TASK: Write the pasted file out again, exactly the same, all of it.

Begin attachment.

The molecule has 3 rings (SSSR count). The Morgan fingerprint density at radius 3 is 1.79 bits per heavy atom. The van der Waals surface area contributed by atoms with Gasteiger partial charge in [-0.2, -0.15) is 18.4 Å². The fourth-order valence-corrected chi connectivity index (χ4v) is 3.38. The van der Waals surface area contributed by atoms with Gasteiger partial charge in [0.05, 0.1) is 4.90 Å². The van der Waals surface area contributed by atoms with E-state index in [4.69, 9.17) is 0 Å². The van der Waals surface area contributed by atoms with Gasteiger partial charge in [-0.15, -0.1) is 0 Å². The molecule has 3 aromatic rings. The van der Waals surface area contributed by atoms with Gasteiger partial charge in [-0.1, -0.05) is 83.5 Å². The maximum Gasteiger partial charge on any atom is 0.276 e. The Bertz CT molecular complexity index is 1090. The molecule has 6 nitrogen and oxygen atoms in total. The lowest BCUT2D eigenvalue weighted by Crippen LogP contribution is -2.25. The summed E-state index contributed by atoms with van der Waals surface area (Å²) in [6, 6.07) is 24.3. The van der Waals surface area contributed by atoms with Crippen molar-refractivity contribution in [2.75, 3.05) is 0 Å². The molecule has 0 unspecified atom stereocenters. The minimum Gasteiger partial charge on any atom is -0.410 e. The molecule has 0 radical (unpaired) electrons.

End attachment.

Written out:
The molecule has 3 rings (SSSR count). The Morgan fingerprint density at radius 3 is 1.79 bits per heavy atom. The van der Waals surface area contributed by atoms with Gasteiger partial charge in [-0.2, -0.15) is 18.4 Å². The fourth-order valence-corrected chi connectivity index (χ4v) is 3.38. The van der Waals surface area contributed by atoms with Gasteiger partial charge in [0.05, 0.1) is 4.90 Å². The van der Waals surface area contributed by atoms with E-state index in [4.69, 9.17) is 0 Å². The van der Waals surface area contributed by atoms with Gasteiger partial charge in [-0.15, -0.1) is 0 Å². The molecule has 3 aromatic rings. The van der Waals surface area contributed by atoms with Gasteiger partial charge in [-0.1, -0.05) is 83.5 Å². The maximum Gasteiger partial charge on any atom is 0.276 e. The Bertz CT molecular complexity index is 1090. The molecule has 6 nitrogen and oxygen atoms in total. The lowest BCUT2D eigenvalue weighted by Crippen LogP contribution is -2.25. The summed E-state index contributed by atoms with van der Waals surface area (Å²) in [6, 6.07) is 24.3. The van der Waals surface area contributed by atoms with Crippen molar-refractivity contribution in [2.75, 3.05) is 0 Å². The molecule has 0 unspecified atom stereocenters. The minimum Gasteiger partial charge on any atom is -0.410 e. The molecule has 0 radical (unpaired) electrons.